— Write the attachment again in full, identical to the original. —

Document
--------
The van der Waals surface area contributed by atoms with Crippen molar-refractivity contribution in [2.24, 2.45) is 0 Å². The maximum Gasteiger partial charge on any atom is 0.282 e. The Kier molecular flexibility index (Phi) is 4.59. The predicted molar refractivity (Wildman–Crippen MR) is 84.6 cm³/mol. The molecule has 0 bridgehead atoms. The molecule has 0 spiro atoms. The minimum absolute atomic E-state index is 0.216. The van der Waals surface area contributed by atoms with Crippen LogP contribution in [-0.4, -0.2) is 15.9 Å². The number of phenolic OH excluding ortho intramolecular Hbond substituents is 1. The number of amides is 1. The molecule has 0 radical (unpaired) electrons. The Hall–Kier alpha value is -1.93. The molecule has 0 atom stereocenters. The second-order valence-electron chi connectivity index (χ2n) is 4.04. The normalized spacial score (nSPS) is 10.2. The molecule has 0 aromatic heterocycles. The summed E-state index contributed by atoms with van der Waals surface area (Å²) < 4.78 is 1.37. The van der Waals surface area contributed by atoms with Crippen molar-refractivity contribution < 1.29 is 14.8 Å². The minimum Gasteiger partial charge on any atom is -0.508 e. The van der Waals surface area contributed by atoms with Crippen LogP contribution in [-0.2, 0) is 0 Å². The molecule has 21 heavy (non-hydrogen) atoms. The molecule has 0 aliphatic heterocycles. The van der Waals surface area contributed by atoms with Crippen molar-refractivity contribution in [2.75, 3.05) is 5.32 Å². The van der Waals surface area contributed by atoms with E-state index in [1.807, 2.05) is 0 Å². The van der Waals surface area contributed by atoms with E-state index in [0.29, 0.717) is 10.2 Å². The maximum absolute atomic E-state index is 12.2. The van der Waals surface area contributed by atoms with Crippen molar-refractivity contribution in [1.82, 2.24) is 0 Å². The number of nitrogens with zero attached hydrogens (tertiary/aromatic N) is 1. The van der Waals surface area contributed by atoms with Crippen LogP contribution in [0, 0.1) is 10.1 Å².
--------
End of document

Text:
The van der Waals surface area contributed by atoms with Crippen molar-refractivity contribution in [2.24, 2.45) is 0 Å². The maximum Gasteiger partial charge on any atom is 0.282 e. The Kier molecular flexibility index (Phi) is 4.59. The predicted molar refractivity (Wildman–Crippen MR) is 84.6 cm³/mol. The molecule has 0 bridgehead atoms. The molecule has 0 spiro atoms. The minimum absolute atomic E-state index is 0.216. The van der Waals surface area contributed by atoms with Crippen LogP contribution in [-0.4, -0.2) is 15.9 Å². The number of phenolic OH excluding ortho intramolecular Hbond substituents is 1. The number of amides is 1. The molecule has 0 radical (unpaired) electrons. The Hall–Kier alpha value is -1.93. The molecule has 0 atom stereocenters. The second-order valence-electron chi connectivity index (χ2n) is 4.04. The normalized spacial score (nSPS) is 10.2. The molecule has 0 aromatic heterocycles. The summed E-state index contributed by atoms with van der Waals surface area (Å²) < 4.78 is 1.37. The van der Waals surface area contributed by atoms with Crippen molar-refractivity contribution < 1.29 is 14.8 Å². The minimum Gasteiger partial charge on any atom is -0.508 e. The van der Waals surface area contributed by atoms with Crippen LogP contribution in [-0.2, 0) is 0 Å². The molecule has 21 heavy (non-hydrogen) atoms. The molecule has 0 aliphatic heterocycles. The van der Waals surface area contributed by atoms with Crippen molar-refractivity contribution in [2.75, 3.05) is 5.32 Å². The van der Waals surface area contributed by atoms with E-state index in [1.807, 2.05) is 0 Å². The van der Waals surface area contributed by atoms with E-state index in [0.29, 0.717) is 10.2 Å². The maximum absolute atomic E-state index is 12.2. The van der Waals surface area contributed by atoms with Crippen molar-refractivity contribution in [1.82, 2.24) is 0 Å². The number of nitrogens with zero attached hydrogens (tertiary/aromatic N) is 1. The van der Waals surface area contributed by atoms with Crippen LogP contribution in [0, 0.1) is 10.1 Å².